Most of the rice produced in Australia is comprised of medium and short grain Japonica varieties, while long grain varieties such as Basmati and Jasmine are imported.

The average size of a rice farm is 400-500 hectares and rice production uses similar agricultural techniques and equipment as winter crops such as wheat and barley – such as aerial sowing and standard crop harvesters. The typical yield on irrigated rice production in Australia is one of the highest in the world at above ten MT per hectare. This yield assumes average seasonal conditions and water availability. In recent years, water availability has been a significant problem for the Australian rice industry, with production in 2015/16 well below average because of the higher cost of water allocations in NSW.

Water cost and availability has been a factor encouraging the industry to expand into more water abundant regions in Queensland and northern Australia. Already some Queensland sugar growers are beginning to incorporate rice into their sugarcane rotation and up to 3,000 hectares are expected to be eventually harvested. The rice growing area in Queensland extends through the whole of tropical North Queensland from Tully down to Mackay, with the main growing regions being the Burdekin, Mackay and Tully.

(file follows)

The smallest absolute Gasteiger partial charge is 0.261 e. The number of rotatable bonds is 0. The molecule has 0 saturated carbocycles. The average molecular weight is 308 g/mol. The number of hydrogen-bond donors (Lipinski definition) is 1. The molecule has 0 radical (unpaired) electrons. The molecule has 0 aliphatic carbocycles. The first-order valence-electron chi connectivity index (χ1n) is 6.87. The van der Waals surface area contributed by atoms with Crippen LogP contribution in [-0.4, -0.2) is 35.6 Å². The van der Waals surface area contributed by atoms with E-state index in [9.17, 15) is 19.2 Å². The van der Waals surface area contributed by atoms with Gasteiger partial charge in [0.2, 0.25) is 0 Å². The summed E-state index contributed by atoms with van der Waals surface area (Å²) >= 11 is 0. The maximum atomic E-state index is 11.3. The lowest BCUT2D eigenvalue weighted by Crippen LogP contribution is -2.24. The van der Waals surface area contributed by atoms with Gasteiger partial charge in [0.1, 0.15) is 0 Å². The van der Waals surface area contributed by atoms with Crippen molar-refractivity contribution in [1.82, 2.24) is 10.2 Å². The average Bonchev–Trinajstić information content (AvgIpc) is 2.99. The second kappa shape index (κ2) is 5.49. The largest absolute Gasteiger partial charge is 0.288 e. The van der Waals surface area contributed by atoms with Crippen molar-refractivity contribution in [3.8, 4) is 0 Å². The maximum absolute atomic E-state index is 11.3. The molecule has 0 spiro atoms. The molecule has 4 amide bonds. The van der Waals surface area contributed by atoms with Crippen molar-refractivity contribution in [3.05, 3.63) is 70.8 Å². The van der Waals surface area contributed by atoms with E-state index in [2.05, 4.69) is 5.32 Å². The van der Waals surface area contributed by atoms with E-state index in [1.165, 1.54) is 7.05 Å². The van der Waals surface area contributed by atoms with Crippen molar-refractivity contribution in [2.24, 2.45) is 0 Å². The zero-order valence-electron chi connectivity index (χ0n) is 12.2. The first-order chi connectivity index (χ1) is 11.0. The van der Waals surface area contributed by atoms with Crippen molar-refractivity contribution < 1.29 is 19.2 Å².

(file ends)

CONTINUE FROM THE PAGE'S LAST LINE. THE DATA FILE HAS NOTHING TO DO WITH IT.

Production

In 2016/17, Australia's rice crop is expected by Post to be 400,000 MT on a milled basis, significantly above the previous year's official estimate of 216,000 MT. Increased production is expected for a number of reasons. These include a significant carryover of untraded water entitlements from the previous season and a high price for rice of A$415/MT which is guaranteed by the industry body SunRice. The area harvested is expected to be around 50,000 hectares, with an average yield of eleven MT per hectare.

The forecast for 2016/17 is dependent upon good soil moisture, which seems likely given above median rainfall forecasts by the Bureau of Meteorology for the three-month period April to June. Similarly, the forecast assumes that water allocations announced in mid-July 2016 will be at least at the level of the previous season. This assumption is supported by an apparent pause in the federal government's environmental water entitlement purchases.